Special Report: Furniture Design
Interior design is a key ingredient in the recipe for F&B success
Is interior design an essential ingredient in the recipe for success for a hotel restaurant concept? Consultants and hoteliers take up the design debate as they examine current dining trends in the Middle East hotel F&B segment
‘The food, the wine and the ambience…’ it’s a phrase often recalled to sum up a great dining experience and one that says something about the perfect mix of ingredients that should be sprinkled into the pot when creating a successful restaurant concept.
But how important a role does interior design play? The hospitality industry is pretty unanimous on this issue: it is an essential element of what should be a ‘package’ delivering great food, great service and an inspiring setting that leaves a lasting positive impression on guests.
Speaking at Dubai’s AHIC conference earlier this year, Salman A Haider, executive managing director – hotels, Majid Al Futtam Properties – whose portfolio includes Dubai’s Mall of the Emirates and the mall’s Kempinski hotel – was very clear on the role interior design plays in his business.
“I invest most of my time, even my finances in design. Why? Because it provides the highest impact per square inch with the customer who pays the rate,” he said. “Interior design gets you the business, it is what a guest remembers when they go home and makes them want to return; everything else is invisible.”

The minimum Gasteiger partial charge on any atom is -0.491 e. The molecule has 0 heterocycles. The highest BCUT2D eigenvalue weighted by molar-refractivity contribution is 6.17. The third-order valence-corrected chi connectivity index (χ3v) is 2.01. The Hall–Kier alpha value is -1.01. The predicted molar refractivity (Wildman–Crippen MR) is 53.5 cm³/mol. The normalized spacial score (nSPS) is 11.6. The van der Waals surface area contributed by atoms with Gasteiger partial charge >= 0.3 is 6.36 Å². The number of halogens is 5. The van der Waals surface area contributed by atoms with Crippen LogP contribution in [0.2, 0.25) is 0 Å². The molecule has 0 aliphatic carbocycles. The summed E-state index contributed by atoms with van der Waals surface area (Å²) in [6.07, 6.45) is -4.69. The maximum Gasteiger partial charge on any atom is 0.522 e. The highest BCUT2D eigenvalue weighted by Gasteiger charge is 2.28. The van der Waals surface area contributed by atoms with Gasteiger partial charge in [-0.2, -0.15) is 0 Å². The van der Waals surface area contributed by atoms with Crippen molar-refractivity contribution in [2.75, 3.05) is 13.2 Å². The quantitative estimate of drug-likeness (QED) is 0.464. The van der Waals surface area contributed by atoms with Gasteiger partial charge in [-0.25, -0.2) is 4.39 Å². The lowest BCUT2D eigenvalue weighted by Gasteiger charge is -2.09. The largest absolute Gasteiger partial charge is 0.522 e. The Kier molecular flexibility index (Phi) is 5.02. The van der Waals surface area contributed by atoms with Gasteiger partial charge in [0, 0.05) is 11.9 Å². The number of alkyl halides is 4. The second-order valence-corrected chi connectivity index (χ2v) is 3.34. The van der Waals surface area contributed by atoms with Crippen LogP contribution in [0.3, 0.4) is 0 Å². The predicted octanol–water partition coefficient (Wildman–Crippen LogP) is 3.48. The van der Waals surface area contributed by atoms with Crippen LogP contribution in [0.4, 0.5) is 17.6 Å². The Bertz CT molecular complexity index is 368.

Whether a hotel is creating a new venue or embarking on a renovation project, experts agree that the approach to a concept should be the same. “Think of food and design as two points of the dining spectrum,” advises Pam Wilby, GM of Dubai’s Le Royal Meridien Beach Resort, where the Maya Modern Mexican Kitchen and Lounge led by celebrity chef Richard Sandoval recently underwent an eight-month refurbishment.
“A true dining experience is not about the taste of the food, but must allow the guests to feast with all their senses,” she adds.
According to one F&B expert, an outlet will typically spend, “somewhere in the region of AED 2-3 million on its design” and normally the refurbishment cycle is three-five years. “It really is a fast cycle,” says Stefan Breg, founder of Tribe Restaurant Creators.
“You know, there are a lot of hotels in Dubai’s Deira that make me misty eyed; they have such beautiful restaurants but sadly there is no one in them – that is why revitalisation is so important. You need to create impact; that is what brings customers through the door.”
Breg offers a word of caution, however, advising that some interior concepts could become ‘lost in translation’ in this region.